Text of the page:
‘Emotional Control’ - this often sought after, and rarely attained, side effect from martial arts training. We envision the wise old master sitting quietly in meditation, only to turn into a verifiable badass the moment the movie needs an action star to save the day.
What we don’t see, is that emotional control doesn’t really come for free, or as an automatic trait of just taking martial arts classes a few times per week. It doesn't come with sparring, nor does it come without sparring. It really comes from proper training, and constant diligence in applying that training.
Being punched, slapped, kicked, or choked induces a highly emotional reaction for many of us. Especially if we have experienced some sort of trauma, or abuse in life. For others, the act of hitting someone else is emotional, and may even cause unforeseen responses in us.
These things are normal for some, and completely foreign to others. What they share in common is, learning to control ourselves when we are experiencing these combative acts. Sparring allows us to confront things within ourselves that we may never see otherwise.
If someone studies martial arts but never spars, they will never know what it is like to function under that stress until it is too late. On the opposing side, if someone spars all the time, and isn’t taught to control their emotions (rage, fear, jealousy, inferiority, retaliation, pity, etc.), neither will they develop this 'emotional control' attribute.
Emotional control does not mean that we don’t feel fear, anger, or other emotions while in conflict. It means that we experience these feelings, and we function without letting them control us. Rage and anger can cost us a fight. I have won, and lost fights because of just this.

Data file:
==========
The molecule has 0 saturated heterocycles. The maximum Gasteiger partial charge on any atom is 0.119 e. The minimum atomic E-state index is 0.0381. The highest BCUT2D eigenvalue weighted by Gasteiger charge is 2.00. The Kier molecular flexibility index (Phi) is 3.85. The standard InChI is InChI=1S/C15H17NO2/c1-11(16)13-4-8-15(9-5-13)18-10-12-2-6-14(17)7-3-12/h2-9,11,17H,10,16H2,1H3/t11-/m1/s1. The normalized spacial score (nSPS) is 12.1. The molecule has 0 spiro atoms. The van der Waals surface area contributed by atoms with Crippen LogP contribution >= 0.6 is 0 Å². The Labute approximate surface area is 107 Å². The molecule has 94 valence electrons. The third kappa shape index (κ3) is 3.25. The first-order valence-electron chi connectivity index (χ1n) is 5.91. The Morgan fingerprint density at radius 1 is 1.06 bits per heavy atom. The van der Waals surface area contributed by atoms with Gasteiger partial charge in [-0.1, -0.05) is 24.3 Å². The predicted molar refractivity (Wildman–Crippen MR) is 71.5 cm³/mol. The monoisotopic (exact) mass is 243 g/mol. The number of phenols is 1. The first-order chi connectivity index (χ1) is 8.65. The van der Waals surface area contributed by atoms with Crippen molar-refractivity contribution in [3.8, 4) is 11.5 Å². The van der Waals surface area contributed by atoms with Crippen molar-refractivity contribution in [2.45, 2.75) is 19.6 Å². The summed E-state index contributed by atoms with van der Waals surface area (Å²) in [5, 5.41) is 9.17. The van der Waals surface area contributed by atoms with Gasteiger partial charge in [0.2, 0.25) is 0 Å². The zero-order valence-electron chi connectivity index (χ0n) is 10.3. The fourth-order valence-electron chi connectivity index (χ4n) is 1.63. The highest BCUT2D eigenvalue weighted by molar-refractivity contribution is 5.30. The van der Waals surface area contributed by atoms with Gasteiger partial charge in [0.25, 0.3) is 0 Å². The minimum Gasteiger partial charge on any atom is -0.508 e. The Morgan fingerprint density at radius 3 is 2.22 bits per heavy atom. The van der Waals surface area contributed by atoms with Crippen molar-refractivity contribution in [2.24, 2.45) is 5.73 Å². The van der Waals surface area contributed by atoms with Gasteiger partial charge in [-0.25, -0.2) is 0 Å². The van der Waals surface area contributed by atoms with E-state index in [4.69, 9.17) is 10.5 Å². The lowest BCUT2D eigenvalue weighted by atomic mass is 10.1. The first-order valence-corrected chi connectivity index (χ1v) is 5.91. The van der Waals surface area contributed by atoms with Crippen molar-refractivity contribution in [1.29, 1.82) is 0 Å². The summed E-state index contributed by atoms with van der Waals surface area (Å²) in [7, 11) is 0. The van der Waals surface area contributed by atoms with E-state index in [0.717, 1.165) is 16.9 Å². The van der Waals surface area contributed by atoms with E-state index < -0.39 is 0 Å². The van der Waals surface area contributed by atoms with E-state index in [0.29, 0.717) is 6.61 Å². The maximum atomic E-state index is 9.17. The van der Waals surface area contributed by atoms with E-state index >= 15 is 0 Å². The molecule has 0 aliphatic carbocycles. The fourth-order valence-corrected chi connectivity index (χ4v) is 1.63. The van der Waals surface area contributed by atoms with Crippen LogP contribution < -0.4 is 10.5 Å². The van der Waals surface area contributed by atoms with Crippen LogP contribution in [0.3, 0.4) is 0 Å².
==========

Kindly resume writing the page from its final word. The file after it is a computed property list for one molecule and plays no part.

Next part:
When I was growing up, a 'friend' of mine and I were playing at the bandstand in town. One of our mutual friends showed up and decided to push me off the bandstand. I fell, and a fight ensued. I was so upset, my vision closed in, my heart raced, adrenaline coursed through my veins, and I attacked with all the ferocity a 10 year old boy could muster.
My opponent, kept calm and used his superior range, and side stepping to throw me around like a rag doll. Each time I charged after him, he would deflect me and throw me to the ground. I could not see at the time, that my excessive attacks were causing my own demise.
So how can we build emotional control without putting ourselves in the fire of all out conflict and no holds barred fighting? Talking. Yes, talking. It's that simple. Before sparring with someone, especially if we are nervous, try talking with them for a moment. Ask how they are doing. Talk about a recent movie, or current event. Finding a way to break the ice and create a connection between the two of us can change the future.
What follows next, is a vastly different approach to the sparring match than what would have happened had we gone into the match amped up, nervous, scared, etc. Silence is deafening. Especially in the training hall. Help one another. Point out what we like about the other's technique or skills.
You can even talk while sparring. It seems silly, and can be quite difficult at first, but later this becomes a crucial training tool. By talking, we learn to stabilize our emotions while getting hit or hitting someone else. Removing the stress from the situation allows the brain freedom to learn, and the ability to maintain a good 'speed' for gaining, and advancing skill.
We want to focus on relaxing and gaining this emotional control. Later, when we have achieved this, and sparring is less of a stress to us, we can focus on trying to fix things while sparring, and talking. At that stage, we'll be in a different place skill-wise.
As our training progresses, so too does our ability to control our emotions. We train, not only to be able to handle ourselves physically in bad situations, but also to inoculate ourselves to physical contact so when things go bad, we react without thought. We perform as our training has prepared us, without our emotions getting in the way.